That's the opposite of
films like Happiness, Magnolia, Your Friends
and Neighbors, and American Beauty. They are about doing
dirt on life, which is why they have more in common with Altman than
Cassavetes. You might say all of American art film forks into two
paths—the path of Altman and the Coen brothers—of irony,
scorn, and sardonicism; and the path of Cassavetes, of non-judgment
and appreciation and humility. It's no wonder Altman and the Coen
brothers have carried the day and created art cinema as we know it.
Their films were art cinema for an entire generation of critics and
viewers. Cassavetes simply wasn't on the map—and still isn't!
Telling the truth became equated with doing what Altman the Coens
did-standing sardonically, ironically above the characters like Joyce's
God of creation, paring your fingernails, feeling superior to them,
smiling at what fools these mortals be-rather than identifying with
their struggles and confusions, making them your own, caring about
them, loving them, plunging into the mess of life with them.
I understand why these
films are that way. They are reacting against the stupid, flabby sentimentality
of Hollywood. They think the way to do that is to show the dark side
of everything. But the cure is as bad as the disease. Just because
Hollywood tells us life is a Disney movie, doesn't mean that we have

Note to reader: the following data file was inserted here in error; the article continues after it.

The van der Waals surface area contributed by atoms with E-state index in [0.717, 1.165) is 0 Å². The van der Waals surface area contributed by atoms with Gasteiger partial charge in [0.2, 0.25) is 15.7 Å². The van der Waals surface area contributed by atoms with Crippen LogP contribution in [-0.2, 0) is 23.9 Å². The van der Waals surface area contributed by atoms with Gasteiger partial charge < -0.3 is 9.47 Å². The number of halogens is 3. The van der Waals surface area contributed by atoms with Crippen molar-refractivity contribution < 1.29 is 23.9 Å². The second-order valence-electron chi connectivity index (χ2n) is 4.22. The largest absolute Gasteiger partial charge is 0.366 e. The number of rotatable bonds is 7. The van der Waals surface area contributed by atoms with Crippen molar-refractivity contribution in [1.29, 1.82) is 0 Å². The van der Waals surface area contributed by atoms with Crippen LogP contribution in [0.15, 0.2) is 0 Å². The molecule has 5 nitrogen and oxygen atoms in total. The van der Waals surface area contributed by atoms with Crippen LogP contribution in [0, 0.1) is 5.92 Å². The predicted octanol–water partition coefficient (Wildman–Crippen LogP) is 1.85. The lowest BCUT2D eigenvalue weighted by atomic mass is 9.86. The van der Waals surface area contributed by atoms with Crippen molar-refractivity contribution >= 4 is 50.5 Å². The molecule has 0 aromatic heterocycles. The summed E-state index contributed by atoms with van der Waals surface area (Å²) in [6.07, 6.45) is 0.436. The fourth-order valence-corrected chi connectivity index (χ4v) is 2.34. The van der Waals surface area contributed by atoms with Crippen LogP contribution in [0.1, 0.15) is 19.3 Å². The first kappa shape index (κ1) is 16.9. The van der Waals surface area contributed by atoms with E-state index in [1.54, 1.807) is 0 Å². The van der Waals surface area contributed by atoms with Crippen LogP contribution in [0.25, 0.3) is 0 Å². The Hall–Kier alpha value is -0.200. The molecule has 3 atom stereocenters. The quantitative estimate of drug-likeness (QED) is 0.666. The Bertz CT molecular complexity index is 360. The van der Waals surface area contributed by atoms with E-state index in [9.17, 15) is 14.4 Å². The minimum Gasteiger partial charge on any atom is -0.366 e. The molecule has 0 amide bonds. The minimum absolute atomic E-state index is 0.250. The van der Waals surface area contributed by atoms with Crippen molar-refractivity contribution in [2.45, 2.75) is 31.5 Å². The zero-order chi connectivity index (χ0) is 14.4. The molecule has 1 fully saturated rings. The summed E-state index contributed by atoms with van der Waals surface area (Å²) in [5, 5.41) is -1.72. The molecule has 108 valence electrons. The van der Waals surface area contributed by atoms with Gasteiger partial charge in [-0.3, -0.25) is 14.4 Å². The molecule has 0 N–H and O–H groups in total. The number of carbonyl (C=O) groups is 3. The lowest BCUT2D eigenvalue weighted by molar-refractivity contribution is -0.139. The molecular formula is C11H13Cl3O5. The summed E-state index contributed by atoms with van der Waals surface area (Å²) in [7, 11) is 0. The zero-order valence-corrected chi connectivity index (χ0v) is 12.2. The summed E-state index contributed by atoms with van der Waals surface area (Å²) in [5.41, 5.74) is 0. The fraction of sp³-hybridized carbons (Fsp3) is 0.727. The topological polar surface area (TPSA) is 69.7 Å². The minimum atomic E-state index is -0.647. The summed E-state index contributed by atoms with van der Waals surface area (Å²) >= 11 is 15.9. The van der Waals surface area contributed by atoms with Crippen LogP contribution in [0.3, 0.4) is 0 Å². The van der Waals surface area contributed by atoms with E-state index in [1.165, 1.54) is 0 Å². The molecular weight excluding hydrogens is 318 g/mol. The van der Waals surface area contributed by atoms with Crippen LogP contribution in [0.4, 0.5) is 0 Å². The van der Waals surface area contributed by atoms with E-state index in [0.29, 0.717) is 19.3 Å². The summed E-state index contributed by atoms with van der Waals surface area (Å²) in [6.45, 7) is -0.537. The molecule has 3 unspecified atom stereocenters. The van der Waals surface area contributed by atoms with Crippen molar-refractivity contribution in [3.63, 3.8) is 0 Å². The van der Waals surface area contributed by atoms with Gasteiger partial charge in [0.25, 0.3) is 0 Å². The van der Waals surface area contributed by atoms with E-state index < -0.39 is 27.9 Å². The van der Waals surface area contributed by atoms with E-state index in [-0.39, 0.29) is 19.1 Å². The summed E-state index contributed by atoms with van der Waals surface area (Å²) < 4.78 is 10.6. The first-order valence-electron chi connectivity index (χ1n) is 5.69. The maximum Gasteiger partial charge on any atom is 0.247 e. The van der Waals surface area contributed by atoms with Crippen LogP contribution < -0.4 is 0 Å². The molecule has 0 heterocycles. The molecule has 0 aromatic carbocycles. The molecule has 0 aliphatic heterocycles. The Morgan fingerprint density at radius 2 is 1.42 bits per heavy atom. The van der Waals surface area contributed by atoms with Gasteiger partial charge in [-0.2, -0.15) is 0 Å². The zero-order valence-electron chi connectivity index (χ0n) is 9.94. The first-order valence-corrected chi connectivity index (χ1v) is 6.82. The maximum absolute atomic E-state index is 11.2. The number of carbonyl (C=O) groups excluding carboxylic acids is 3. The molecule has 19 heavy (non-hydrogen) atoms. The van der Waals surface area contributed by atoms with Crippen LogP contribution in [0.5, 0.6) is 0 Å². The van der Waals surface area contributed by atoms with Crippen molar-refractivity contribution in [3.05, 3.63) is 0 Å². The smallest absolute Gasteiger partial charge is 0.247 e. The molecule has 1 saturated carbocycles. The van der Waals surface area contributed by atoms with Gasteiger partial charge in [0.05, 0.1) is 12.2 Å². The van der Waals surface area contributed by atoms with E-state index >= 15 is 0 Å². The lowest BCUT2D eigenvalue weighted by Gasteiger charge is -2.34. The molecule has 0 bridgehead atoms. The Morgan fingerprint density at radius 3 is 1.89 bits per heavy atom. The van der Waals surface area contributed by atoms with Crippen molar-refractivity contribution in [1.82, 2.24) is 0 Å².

to believe it is sordid and sad. I refuse to accept that view of life
and hope that everyone refuses because it says that life is not ultimately
Cassavetes had an amazingly
nonjudgmental stance toward his characters. That's what threw reviewers
for a loop. They wanted condemnation and moral judgment and he gave
them sympathy and understanding. That's what makes his presentation
so different from the scorn and condescension that Altman or the Coen
brothers display toward their characters' limitations. Look at Ben
in Shadows, McCarthy in Faces, or the three men
in Husbands. They are pretty imperfect human beings, but
Cassavetes loves them, warts and all.
Tone is always critical,
and the tone is the crucial difference between them. Altman, the Coens,
and Cassavetes are all masters of comedy, but while the comedy in
the comedy in Short Cuts, Fargo, and Ready to
Wear is corrosive, critical, and dismissive, the comedy in Shadows,
Faces, and Husbands is delicate, gentle, and forgiving.